A Dry Ditch is Not a ‘Navigable Waterway’
“Unnecessary regulations” are nearly synonymous with “bureaucracy,” but there are times when even the Washington bureaucracy is surprising. When the Supreme Court told the EPA that it only had jurisdiction over “navigable waterways,” thereby reducing the agency’s authority, the EPA responded by simply expanding the definition of “navigable waterways.”
The new rule proposed by the EPA is so vague and broad that it can designate almost any water, flowing or standing, as under federal jurisdiction. Rivers, lakes, washes, puddles, and ponds could all potentially be subject to onerous EPA regulations, whether the water is on public or private lands.
The potential damage to private property rights and the economy are not hard to imagine.
The EPA has already attempted such gross amplifications of authority even before this rule. In Majority Leader Kevin McCarthy’s home district only a few years ago, the EPA designated the aptly named Sandy Creek as a “Water of the U.S.,” subject to all the regulations and burdens of that designation. Though the creek had been dry for 30 years, the EPA still wanted it regulated and under federal jurisdiction. Only after several years and a lot of prodding from Congressman McCarthy’s home office did the EPA finally de-designated Sandy Creek.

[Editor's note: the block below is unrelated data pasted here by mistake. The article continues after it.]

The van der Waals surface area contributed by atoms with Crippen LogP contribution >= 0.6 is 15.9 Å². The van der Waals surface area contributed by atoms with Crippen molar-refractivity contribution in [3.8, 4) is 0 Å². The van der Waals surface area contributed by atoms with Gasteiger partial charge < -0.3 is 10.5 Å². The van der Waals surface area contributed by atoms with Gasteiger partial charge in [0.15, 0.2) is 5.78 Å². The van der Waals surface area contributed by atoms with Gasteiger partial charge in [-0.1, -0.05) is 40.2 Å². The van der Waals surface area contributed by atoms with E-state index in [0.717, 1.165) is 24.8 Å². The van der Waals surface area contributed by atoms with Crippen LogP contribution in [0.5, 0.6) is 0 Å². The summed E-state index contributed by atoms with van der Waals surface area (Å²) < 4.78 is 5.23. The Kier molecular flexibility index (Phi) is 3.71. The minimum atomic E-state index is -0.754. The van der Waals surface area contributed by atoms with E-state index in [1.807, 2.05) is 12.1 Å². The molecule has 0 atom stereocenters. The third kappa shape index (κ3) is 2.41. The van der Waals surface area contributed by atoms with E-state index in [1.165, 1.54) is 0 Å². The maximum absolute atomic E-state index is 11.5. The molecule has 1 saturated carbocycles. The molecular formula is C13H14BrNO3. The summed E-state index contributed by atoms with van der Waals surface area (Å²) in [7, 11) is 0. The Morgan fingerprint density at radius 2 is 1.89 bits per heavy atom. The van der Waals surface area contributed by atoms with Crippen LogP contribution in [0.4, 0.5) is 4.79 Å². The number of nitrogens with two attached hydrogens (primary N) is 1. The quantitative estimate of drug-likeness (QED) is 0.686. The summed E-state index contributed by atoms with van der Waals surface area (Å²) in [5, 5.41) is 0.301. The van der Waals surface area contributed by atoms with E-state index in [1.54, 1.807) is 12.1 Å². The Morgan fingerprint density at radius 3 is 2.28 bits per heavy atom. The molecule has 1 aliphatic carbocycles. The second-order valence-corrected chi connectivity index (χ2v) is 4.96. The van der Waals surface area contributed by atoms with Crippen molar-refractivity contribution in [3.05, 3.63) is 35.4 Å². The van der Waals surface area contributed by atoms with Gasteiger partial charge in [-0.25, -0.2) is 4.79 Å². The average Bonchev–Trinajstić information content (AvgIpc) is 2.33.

Under the new rule, the EPA could once again re-designate Sandy Creek along with countless other dry creeks.
Representative Steve Southerland’s (FL-02) Waters of the U.S. Regulatory Overreach Protection Act protects people’s property and limits the economy damage the EPA can do by making clear what waterways the EPA has authority to regulate. The EPA should regulate only what the people allow it to regulate, not whatever it wants to.